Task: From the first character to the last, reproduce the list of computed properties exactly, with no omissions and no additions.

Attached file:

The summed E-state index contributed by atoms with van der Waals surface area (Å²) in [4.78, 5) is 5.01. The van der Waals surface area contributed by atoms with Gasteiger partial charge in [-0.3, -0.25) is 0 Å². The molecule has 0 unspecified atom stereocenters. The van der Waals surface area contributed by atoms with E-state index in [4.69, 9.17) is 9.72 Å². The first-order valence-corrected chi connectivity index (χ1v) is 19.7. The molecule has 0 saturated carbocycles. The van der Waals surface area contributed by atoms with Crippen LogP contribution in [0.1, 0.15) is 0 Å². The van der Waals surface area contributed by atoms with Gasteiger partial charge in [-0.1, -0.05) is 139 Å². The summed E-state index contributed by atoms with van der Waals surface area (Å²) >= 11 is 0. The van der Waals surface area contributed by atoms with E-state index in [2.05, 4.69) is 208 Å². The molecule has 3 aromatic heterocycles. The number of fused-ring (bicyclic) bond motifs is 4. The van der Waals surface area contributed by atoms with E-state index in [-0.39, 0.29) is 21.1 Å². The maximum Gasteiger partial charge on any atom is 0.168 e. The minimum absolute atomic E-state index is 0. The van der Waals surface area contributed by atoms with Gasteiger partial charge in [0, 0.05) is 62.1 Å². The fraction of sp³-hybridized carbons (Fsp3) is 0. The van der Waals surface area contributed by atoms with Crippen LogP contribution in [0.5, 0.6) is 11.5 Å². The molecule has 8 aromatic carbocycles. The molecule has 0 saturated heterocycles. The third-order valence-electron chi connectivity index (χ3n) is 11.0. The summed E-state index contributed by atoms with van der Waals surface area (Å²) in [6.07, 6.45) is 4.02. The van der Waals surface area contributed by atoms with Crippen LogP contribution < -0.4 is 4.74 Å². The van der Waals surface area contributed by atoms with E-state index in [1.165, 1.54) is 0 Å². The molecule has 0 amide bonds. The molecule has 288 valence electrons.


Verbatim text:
The summed E-state index contributed by atoms with van der Waals surface area (Å²) in [4.78, 5) is 5.01. The van der Waals surface area contributed by atoms with Gasteiger partial charge in [-0.3, -0.25) is 0 Å². The molecule has 0 unspecified atom stereocenters. The van der Waals surface area contributed by atoms with E-state index in [4.69, 9.17) is 9.72 Å². The first-order valence-corrected chi connectivity index (χ1v) is 19.7. The molecule has 0 saturated carbocycles. The van der Waals surface area contributed by atoms with Crippen LogP contribution in [0.1, 0.15) is 0 Å². The van der Waals surface area contributed by atoms with Gasteiger partial charge in [-0.1, -0.05) is 139 Å². The summed E-state index contributed by atoms with van der Waals surface area (Å²) >= 11 is 0. The van der Waals surface area contributed by atoms with E-state index in [2.05, 4.69) is 208 Å². The molecule has 3 aromatic heterocycles. The number of fused-ring (bicyclic) bond motifs is 4. The van der Waals surface area contributed by atoms with E-state index in [-0.39, 0.29) is 21.1 Å². The maximum Gasteiger partial charge on any atom is 0.168 e. The minimum absolute atomic E-state index is 0. The van der Waals surface area contributed by atoms with Gasteiger partial charge in [0, 0.05) is 62.1 Å². The fraction of sp³-hybridized carbons (Fsp3) is 0. The van der Waals surface area contributed by atoms with Crippen LogP contribution in [0.5, 0.6) is 11.5 Å². The molecule has 8 aromatic carbocycles. The molecule has 0 saturated heterocycles. The third-order valence-electron chi connectivity index (χ3n) is 11.0. The summed E-state index contributed by atoms with van der Waals surface area (Å²) in [6.07, 6.45) is 4.02. The van der Waals surface area contributed by atoms with Crippen LogP contribution < -0.4 is 4.74 Å². The van der Waals surface area contributed by atoms with E-state index in [1.165, 1.54) is 0 Å². The molecule has 0 amide bonds. The molecule has 288 valence electrons.